Paying College Athletes

Essay by PaperNerd ContributorCollege, Undergraduate February 2002

download word file, 8 pages 0.0

Paying College Athletes It is six o'clock in the afternoon at Florida State University. A young college football player has just finished a three-hour practice and is walking down the sidewalk with his teammates. They enter the local McDonald's for a burger. The young football star reaches into his pocket and pulls out a hand full of lint. He cannot work a part-time job like the vast majority of his peers, cause he already has a full time job in football. His coaches, trainers, athletic directors, and the university are all making large amounts of money off him and his teammates. The actual producers of the revenue, the players, cannot afford a burger not to mention the $70 replica jerseys of their self sold in the school bookstore. The National Collegiate Athletic Association (NCAA) has a tight set of rules to maintain players' amateur status that prohibit payments to student athletes, but competing in the NCAA at the Division 1-A level has become a year-round, full-time job for most athletes.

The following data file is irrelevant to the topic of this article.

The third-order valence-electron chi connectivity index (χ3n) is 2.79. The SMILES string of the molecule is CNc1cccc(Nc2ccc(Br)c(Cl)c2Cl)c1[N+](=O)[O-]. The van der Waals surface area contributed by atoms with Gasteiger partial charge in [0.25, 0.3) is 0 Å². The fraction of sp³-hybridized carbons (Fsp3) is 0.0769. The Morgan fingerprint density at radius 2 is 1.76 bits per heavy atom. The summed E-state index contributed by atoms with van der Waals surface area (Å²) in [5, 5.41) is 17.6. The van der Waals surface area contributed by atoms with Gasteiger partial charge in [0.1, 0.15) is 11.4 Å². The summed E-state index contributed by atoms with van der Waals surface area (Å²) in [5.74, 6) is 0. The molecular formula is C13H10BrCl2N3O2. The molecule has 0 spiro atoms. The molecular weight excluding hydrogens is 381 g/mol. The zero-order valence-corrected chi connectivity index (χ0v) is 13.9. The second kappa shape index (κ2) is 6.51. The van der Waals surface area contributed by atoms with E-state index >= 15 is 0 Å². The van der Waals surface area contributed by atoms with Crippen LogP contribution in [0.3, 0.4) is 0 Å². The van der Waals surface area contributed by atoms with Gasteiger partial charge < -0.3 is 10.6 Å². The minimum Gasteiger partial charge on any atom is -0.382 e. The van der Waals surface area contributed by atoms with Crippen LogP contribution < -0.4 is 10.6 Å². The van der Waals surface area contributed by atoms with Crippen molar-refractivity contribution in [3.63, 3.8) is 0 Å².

For most collegiate athletes the rigors and demands of a twelve-month dedication to their sport have become facts of life. Last year alone collegiate sports generated over $2 billion among the 114 schools that compete in division 1-A (Christensen, 2000). Although scholarships pay for a college education, many believe that student athletes should receive money that the schools make from athletic programs.

The NCAA has a history of suspending athletes for extra benefits. Roughly 130,000 Division 1 athletes compete in collegiate sports, the NCAA makes money off each athlete (Stewart, 1998). For example, the teams competing in the six major bowl games shared over $40 million that sponsors put up for the games. In the 1995 Fiesta Bowl, both Nebraska and Florida each received $8.6 million for sending their football...